Wherefore, my brethren, let me conclude with exhorting you to remember the obligation, which you are under, as Christians, never to be ashamed of Christ crucified, or to shrink from manfully fighting under His banner against sin, the world, and the Devil. Resolve that you will continue, in the face of those enemies, and in despite of every temptation, His faithful soldiers and servants. Bear in mind the fore. warnings of Holy Scripture, and wonder not

376 The Nature, generally, of Things to come.

should you be called to “endure hardness,” according to much which is therein written. And, chiefly, be sure to watch and pray always, for a spirit of righteousness and godly submission, that you may patiently abide until the end, and “ be not of them who draw back “ unto perdition, but of them who believe unto “ the saving of the soul.”—Endeavour thus to understand with the wise, and to “ be purified, 6 and made white, and tried,” while the wicked, of their natural ignorance and impatience, are falling from one wickedness to another, in time of peril and tribulation. So shall every trial of your faith, though it be tried with an unwonted severity, “ be found unto praise, and “ honour, and glory, in the day of Jesus Christ.” (1 Peter i. 7.) So shall your lot finally be with that innumerable multitude of all people, nations, and languages, whom St. John beheld rejoicing before the Divine presence in heaven, “ clothed with white robes, and palms in their “ hands;" and one told him about them, saying, “ These are they which came out of great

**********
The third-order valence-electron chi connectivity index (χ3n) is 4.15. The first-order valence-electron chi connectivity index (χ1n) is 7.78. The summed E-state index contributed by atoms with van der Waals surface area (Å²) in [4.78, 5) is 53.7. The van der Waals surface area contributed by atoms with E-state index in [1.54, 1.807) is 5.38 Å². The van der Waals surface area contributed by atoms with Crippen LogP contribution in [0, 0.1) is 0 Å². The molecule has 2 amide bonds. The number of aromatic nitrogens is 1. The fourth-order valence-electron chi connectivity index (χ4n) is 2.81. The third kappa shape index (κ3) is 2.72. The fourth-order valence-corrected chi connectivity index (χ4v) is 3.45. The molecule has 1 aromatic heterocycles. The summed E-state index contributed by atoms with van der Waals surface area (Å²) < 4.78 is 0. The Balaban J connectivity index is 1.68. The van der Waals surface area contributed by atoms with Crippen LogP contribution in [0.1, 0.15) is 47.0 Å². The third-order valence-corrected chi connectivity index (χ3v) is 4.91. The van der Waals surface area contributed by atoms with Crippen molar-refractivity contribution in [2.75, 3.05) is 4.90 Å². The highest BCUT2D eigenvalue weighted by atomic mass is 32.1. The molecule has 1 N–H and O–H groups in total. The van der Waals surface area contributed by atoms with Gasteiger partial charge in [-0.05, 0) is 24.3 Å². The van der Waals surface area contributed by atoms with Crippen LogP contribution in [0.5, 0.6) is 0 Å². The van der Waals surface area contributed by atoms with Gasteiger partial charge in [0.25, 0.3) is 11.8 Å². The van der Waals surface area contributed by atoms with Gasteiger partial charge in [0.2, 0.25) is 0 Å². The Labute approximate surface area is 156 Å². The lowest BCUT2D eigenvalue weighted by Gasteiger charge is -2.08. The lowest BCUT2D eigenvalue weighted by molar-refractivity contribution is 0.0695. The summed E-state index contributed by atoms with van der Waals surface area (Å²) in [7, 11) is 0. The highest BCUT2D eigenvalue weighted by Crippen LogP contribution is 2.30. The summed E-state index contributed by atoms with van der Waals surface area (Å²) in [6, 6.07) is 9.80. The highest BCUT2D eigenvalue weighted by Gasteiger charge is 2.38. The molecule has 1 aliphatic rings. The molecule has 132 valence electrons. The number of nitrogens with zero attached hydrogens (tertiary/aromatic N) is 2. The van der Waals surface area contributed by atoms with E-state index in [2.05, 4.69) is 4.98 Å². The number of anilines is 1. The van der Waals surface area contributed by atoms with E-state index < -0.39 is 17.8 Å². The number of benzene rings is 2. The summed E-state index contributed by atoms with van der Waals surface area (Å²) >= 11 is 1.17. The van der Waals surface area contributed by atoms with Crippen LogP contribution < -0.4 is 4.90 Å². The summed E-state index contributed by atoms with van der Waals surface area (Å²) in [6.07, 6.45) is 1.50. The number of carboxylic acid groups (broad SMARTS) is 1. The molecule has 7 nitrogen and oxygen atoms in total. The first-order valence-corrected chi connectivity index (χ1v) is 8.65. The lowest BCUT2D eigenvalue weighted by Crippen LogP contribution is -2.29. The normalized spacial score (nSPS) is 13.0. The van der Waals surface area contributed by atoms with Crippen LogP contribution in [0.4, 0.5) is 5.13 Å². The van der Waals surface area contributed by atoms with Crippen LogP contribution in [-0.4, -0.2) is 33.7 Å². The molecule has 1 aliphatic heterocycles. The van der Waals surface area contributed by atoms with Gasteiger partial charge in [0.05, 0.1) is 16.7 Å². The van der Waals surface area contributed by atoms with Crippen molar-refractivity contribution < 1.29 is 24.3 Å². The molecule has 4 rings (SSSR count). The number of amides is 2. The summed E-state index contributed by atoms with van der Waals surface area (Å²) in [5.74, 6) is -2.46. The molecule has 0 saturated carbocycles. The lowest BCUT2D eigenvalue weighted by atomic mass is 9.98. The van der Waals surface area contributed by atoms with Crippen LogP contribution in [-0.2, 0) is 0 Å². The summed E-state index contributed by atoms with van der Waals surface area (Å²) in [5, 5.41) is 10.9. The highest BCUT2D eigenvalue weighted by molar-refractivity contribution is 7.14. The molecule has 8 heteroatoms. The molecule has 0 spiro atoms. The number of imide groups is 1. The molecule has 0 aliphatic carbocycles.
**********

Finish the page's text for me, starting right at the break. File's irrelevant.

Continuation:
tribulation, and have washed their robes, and “ made them white in the blood of the Lamb. 66 Therefore are they before the throne of God, “ and serve Him day and night in His temple: " -and God shall wipe away all tears from “ their eyes.” (Revelation vii. 9, &c.)

SERMON XXV.

Psalm cxlix. 9.